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In my company, we are issued .p12 files and extract the certificate and private key like so:

openssl pkcs12 -in path.p12 -out newfile.crt.pem -clcerts -nokeys
openssl pkcs12 -in path.p12 -out newfile.key.pem -nocerts -nodes

These are now in PEM format, and when making any call to a web service, we must send the credentials like so:

with requests.Session() as s:
    s.cert = (cert_file_path, key_file_path)
    r = s.get(some_url, verify=False)

As I understand it, the CA generates a certifcate (and public key) along with the corresponding private key and packages these in a .p12 file. The certificate is signed using the CA's private key, such that when sent, the certificate is proof that I am who I say I am as a trusted user. But why do I send the private key? Shouldn't that be kept on my system?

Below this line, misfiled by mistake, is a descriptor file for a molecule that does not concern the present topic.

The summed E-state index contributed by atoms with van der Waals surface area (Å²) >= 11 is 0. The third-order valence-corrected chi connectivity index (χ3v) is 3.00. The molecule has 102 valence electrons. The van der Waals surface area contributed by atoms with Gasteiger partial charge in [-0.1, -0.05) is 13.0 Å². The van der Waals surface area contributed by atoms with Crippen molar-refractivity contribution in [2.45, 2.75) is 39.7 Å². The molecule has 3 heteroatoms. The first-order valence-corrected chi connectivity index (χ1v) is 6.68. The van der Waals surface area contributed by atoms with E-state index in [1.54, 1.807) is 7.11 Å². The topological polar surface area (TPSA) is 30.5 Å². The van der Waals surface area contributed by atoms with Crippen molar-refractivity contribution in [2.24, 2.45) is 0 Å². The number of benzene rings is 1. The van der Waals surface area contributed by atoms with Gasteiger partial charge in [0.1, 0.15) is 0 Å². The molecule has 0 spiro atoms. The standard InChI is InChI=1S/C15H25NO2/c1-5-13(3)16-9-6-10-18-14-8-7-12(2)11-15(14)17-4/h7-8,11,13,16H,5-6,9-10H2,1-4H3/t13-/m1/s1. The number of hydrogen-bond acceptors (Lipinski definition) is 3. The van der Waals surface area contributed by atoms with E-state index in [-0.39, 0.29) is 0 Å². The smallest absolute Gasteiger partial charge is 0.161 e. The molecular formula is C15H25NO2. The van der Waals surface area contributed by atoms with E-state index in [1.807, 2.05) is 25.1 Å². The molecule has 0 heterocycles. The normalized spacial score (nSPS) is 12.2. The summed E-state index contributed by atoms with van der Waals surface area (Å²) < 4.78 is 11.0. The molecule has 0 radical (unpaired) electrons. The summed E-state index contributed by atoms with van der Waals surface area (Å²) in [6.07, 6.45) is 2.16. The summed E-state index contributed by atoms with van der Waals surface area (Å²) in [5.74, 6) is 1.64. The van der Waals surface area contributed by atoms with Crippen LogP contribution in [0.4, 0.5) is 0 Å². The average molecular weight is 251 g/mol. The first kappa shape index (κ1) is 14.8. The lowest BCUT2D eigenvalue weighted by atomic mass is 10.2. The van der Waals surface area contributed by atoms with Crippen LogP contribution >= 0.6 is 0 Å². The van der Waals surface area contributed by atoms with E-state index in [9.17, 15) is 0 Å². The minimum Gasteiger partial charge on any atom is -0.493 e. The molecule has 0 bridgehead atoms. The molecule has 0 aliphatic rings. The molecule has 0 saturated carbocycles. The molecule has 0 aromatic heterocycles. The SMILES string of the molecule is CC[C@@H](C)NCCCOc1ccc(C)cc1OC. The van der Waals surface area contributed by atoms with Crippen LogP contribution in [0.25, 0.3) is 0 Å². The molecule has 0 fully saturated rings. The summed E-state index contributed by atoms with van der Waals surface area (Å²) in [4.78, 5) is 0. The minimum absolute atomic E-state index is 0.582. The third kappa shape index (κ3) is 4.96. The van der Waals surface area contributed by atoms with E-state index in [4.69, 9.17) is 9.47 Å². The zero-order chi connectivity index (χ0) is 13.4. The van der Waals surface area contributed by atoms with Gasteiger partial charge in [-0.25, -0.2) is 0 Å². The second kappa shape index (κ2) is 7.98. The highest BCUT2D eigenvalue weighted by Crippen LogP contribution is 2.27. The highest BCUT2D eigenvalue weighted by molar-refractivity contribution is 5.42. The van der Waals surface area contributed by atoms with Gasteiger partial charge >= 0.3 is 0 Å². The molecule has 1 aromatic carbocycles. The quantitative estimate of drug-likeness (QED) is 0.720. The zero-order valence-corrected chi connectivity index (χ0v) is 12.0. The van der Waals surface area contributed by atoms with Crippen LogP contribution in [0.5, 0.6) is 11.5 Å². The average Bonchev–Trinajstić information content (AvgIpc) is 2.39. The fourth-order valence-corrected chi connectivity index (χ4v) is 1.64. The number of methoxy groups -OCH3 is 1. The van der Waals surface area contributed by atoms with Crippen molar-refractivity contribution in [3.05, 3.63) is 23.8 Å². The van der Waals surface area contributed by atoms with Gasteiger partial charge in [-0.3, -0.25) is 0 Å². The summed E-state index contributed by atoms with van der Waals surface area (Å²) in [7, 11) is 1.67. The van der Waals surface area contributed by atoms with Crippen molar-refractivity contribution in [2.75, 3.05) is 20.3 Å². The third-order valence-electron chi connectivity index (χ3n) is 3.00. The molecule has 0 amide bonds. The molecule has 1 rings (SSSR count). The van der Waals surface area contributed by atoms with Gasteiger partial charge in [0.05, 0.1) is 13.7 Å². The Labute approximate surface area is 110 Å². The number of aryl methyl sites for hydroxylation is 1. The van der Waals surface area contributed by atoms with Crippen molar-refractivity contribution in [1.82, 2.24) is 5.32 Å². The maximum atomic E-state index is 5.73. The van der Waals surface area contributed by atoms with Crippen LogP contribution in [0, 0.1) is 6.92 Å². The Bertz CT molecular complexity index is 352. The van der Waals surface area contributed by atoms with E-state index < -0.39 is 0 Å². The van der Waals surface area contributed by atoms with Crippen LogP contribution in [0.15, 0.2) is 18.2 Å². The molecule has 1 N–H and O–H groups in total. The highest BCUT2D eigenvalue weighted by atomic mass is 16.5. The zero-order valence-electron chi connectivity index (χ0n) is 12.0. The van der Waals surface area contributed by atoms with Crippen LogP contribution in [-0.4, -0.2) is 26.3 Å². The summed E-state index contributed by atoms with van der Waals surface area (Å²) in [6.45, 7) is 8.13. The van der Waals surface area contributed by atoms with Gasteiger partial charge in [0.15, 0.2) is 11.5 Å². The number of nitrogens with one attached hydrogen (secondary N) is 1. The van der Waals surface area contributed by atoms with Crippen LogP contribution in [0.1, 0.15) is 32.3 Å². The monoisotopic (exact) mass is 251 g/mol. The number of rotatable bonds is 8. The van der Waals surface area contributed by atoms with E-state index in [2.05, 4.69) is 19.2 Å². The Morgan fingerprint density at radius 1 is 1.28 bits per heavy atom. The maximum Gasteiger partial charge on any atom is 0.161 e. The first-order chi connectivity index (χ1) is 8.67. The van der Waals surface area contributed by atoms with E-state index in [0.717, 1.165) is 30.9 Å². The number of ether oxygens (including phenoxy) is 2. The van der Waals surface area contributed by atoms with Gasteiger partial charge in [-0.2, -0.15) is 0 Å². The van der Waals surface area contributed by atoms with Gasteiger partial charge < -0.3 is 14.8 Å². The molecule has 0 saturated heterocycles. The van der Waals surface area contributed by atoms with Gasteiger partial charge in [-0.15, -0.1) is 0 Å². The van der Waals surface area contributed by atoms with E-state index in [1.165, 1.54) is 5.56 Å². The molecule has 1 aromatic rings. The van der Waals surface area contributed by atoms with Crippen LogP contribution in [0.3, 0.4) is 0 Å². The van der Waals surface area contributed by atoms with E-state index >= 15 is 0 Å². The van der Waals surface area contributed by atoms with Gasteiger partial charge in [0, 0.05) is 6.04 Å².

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You don't send the private key, your software will use the private key to prove that you are the legitimate holder of that certificate.

Metaphor: physical driver's licenses instead of certificates. Imagine you get your hands on someone else's driver's license (or a copy of it). That's ok because it's a photo ID, the person you present the driver's license to will check that you match the photo.

Certificates work the same way, except that instead of a photo, the certificate contains a public key, and you need to create a digital signature using the matching private key in order to prove that you are the legitimate holder of that certificate.


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    Oh, so its similar to this (which I just discovered), in which the certificate is sent to the server, then at some point the client's private key is used to sign something that is sent back to the server at which point the server uses the public key to verify it against.
    – pstatix
    Commented Oct 29, 2020 at 21:13
  • @pasta_sauce Yes! Exactly! In fact more that being similar to that, but it is that. Commented Oct 30, 2020 at 0:30

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